What would you do if you weren’t afraid?

A (literally) breathtaking moment in Yakushima, JapanFor most of my career, I’ve been afraid. As I approach 50, though, that fear is being replaced by something else. Not quite confidence and certainly not peace. It’s more a sense of fuck-it-I-need-to-do-something-that-matters-now.

Here are 3 stories about fears I’ve had at work and how I learned to deal with them.

Afraid of speaking up

In the first investment bank I worked in, the head of our division was a fearsome character, the kind of guy you’ve seen in movies about Wall Street. One day, after he had just given a talk to all the officers in his division, he asked for questions. Ten seconds passed. Twenty.  A minute. When it was clear no one was going to raise their hand, he lit into the audience with an expletive-filled tirade questioning our right to be in the firm. Ouch.

That was 17 years ago. But from that day on, at every meeting and event I attended, I always made sure to have something to contribute. Not to promote myself, but because I learned to be more afraid of the consequences of not speaking up at all. 

Afraid of my boss

It seems obvious that you should do what the boss expects. And for most of my career, that’s what I did. It was my own version of the Tiara Syndrome that Sheryl Sandberg referenced in Lean In: you keep doing your job well expecting someone will notice and recognize you for it.

It’s a trap. Over time, I saw people doing exactly what they were told only to have the boss hire a leader precisely because they wanted someone who’d do things differently. Or, even more common, bosses keep changing. Each time management changes, so do the objectives and the expectations. And, each time, the people who do only what the boss wants become un-moored, unsure of themselves until a new boss tells them what to do.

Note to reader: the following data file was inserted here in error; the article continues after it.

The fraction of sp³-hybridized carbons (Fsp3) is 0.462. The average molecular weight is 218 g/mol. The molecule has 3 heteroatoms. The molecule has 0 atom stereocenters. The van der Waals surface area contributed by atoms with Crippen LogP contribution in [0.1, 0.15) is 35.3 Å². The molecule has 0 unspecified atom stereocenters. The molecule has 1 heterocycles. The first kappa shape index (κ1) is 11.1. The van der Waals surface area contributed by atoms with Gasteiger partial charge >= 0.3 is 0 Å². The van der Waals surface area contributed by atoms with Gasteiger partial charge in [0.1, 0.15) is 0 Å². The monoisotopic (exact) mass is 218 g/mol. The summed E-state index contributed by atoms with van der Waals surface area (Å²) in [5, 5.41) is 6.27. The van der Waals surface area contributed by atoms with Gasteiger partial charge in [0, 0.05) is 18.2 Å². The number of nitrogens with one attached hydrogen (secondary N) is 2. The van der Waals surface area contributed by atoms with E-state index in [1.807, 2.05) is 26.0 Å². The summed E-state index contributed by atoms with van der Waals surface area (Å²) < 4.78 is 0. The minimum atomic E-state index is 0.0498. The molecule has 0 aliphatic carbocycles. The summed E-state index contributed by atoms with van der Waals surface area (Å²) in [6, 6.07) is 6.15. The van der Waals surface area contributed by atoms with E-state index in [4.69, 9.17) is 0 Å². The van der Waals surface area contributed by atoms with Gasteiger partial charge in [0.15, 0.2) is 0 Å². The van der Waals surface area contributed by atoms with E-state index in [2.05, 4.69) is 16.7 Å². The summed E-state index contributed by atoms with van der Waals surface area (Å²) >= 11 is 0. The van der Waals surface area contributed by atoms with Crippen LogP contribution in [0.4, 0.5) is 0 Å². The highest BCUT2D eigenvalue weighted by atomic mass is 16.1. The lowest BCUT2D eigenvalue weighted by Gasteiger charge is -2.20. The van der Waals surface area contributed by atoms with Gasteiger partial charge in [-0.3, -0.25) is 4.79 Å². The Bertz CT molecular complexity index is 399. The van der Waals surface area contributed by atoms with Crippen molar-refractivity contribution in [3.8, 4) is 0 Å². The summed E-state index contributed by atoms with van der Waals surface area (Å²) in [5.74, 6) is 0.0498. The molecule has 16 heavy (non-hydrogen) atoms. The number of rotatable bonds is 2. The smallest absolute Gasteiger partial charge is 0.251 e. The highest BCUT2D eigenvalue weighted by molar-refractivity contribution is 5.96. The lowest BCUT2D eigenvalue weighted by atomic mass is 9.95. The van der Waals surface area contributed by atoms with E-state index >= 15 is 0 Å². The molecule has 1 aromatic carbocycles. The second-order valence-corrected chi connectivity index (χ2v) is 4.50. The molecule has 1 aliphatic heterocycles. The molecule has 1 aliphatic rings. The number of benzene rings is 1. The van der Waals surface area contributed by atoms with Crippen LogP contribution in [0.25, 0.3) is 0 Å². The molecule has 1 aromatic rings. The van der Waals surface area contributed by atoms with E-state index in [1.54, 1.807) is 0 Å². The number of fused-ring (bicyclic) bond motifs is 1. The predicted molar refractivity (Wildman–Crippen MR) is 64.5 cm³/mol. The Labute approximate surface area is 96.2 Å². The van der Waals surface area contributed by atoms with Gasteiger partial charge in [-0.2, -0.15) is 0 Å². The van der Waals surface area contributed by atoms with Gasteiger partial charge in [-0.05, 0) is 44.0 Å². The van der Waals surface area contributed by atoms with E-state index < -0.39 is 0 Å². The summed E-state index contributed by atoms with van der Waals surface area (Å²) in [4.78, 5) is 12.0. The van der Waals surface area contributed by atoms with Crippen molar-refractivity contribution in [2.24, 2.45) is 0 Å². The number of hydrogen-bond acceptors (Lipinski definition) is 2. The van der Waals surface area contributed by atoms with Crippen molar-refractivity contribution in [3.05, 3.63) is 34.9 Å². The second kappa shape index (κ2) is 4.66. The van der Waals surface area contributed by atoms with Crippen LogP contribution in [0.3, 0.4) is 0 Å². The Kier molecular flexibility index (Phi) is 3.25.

After a string of such changes, I finally learned to focus less on the boss and more on work that mattered. And, to provide career insurance, I made my work visible and built a network of people who also cared about that work so I had options if and when I needed them.

Afraid of myself

For much of my career I worked on technology for traders, spending much of my time on trading floors. I still twitch when I go near one. The demands of the traders combined with the stress of anything going wrong at any given moment made for an unpleasant day. There are worse jobs, certainly. It’s just that this kind of job was particularly unsuitable for me. 

I felt trapped. I remember thinking: “I can’t do this for 15 more years. Nobody does this for that long.” But I was too afraid to look in the mirror and ask “What do you want to do? If this doesn’t make you happy, what will?” 

So I just kept at it, stuck in a prison I’d built myself, until somebody else made a decision for me and forced a career change. Once confronted with the need to do something different, I felt liberated. And I learned to think more deeply and more often about what would make work fulfilling for me as well as for others.

What would you do if you weren’t afraid?

There’s a lovely story about fear in The Art of Possibility by Ben Zander. A student of Zander’s from Spain was applying to be an associate principal cellist in the Barcelona Symphony Orchestra. The first time he played the piece for Zander, it was “of an absolutely professional standard.” But though he played all the notes correctly, Zander thought he “lacked flair and the characteristics of true leadership.” 

They worked and worked until they experienced a breakthrough. And before the student  traveled for the audition, Zander said “Remember, Marius, play it the second way!”

Marius didn’t get the job. “What happened?” asked Zander and Marius confided, “I played it the first way.” So Zander tried to console his young student.

“But you haven’t heard the whole story,” he said. “I was so peesed off, I said ‘Fock it, I’m going to Madrid to play for the principal cellist in the orchestra there!’ – and I won it, at twice the salary of the other job.”